The next leader of the Labour Party is set to be announced on Saturday.
Who is standing in the contest?
There are five contenders. Former Foreign Secretary David Miliband, his brother and former Energy Secretary Ed Miliband, former Schools Secretary Ed Balls, former Health Secretary Andy Burnham and backbencher Diane Abbott, the UK's first female black MP.
Read more about the hopefuls.
How did they become candidates?
Candidates could not simply declare they wanted to stand. Each had to be nominated by 33 Labour MPs in order to get onto the ballot paper. Three candidates - David Miliband, Ed Miliband and Ed Balls - secured sufficient nominations well before the deadline last month but Andy Burnham and Diane Abbott only passed the threshold on the day itself. Another intended candidate, MP John McDonnell, pulled out of the race and encouraged his backers to transfer their support to Diane Abbott to make sure she qualified.
How long will the contest take?
Voting took place between mid-August and mid-September with the winner being announced on 25 September ahead of the first day of the party's conference in Manchester. Party officials believed the contest, triggered in May, should not be rushed saying Labour should have as full a debate as possible on the party's future direction. The candidates set out their stalls in a series of hustings up and down the country.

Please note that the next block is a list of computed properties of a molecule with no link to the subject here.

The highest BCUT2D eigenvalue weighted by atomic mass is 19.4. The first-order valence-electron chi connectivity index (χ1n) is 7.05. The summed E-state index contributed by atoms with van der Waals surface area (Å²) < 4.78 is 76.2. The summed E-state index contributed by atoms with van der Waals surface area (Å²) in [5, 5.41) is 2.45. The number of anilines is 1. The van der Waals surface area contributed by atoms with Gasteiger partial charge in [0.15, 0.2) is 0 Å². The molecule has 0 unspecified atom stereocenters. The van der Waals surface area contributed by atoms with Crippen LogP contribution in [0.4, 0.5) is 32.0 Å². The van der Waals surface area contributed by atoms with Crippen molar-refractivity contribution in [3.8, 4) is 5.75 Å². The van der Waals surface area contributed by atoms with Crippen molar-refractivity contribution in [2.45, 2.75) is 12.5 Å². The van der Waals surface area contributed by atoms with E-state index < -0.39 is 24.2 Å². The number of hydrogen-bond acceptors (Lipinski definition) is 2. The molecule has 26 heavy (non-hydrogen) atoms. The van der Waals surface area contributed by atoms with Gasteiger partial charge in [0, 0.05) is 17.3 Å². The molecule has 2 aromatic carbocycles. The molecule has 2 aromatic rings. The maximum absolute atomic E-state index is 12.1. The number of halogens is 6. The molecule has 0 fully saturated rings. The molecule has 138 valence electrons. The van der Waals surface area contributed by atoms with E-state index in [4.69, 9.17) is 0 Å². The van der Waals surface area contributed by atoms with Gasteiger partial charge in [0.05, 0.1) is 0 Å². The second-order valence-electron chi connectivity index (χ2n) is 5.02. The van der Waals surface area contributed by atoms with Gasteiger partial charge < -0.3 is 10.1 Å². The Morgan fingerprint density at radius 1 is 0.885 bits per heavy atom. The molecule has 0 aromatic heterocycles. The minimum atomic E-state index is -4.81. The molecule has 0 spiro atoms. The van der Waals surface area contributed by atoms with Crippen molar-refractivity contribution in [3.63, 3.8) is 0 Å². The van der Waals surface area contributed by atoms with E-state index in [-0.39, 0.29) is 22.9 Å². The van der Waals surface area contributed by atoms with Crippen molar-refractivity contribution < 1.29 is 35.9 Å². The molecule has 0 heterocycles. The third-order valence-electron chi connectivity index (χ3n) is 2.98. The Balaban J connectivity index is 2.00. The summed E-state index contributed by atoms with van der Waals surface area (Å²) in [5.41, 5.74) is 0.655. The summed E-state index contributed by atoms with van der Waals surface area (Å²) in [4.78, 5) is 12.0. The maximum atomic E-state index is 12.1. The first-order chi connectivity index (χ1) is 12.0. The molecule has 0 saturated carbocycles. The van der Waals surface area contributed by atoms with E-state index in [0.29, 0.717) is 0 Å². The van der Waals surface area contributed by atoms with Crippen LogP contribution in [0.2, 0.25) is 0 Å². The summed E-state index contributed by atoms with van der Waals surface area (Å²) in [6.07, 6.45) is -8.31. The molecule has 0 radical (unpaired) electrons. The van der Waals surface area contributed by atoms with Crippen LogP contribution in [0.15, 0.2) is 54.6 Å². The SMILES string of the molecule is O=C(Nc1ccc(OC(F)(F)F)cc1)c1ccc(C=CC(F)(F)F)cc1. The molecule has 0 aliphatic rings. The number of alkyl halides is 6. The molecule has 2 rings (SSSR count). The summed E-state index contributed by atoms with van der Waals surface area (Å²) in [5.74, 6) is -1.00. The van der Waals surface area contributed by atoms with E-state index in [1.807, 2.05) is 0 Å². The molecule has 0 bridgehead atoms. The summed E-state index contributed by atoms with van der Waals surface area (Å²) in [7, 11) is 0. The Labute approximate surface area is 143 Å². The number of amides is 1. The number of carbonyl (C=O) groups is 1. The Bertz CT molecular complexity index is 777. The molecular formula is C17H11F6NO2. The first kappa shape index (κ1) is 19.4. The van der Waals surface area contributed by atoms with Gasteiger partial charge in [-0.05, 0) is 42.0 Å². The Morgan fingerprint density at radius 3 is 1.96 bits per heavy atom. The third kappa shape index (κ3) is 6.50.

Who can vote in the contest?
Labour MPs, Members of the European Parliament (MEPs), party members and members of affiliated organisations, such as trades unions and socialist societies, are all entitled to vote in the election. Nearly a million people voted in the last contested election, in 1994. Anyone who joined the Labour Party by 8 September was eligible to vote.
How is the vote conducted?
The vote is broken down into three sections, known as an electoral college. Labour MPs and MEPs, party members and members of affiliate organisations are all balloted individually and the results from the separate categories each make up a third of the final result. In 1994, Tony Blair won the backing of 60% of MPs/MEPs, 58% of party members and 52% of affiliate organisations. His nearest challenger, John Prescott, got 19%, 24% and 28.4% of the votes respectively. The share of the vote from each category is divided proportionately to get the final result. Mr Blair won the contest with a 57% share of the overall vote. In Labour's 2007 deputy leadership election, it was decided that no-one could win outright with less than 50% of the vote. The candidates with the fewest votes were successively eliminated and their second preferences distributed to other candidates until Harriet Harman won in the fifth round. The Labour Party's ruling National Executive Committee (NEC), in charge of the election rules, will decide what process to follow this time.
Who is in charge in the meantime?
Deputy Labour leader Harriet Harman has been acting leader until the election takes place.
When is the result being announced?
The result of the vote is expected at about 1630 BST on Saturday, in Manchester, ahead of the start of Labour's annual party conference.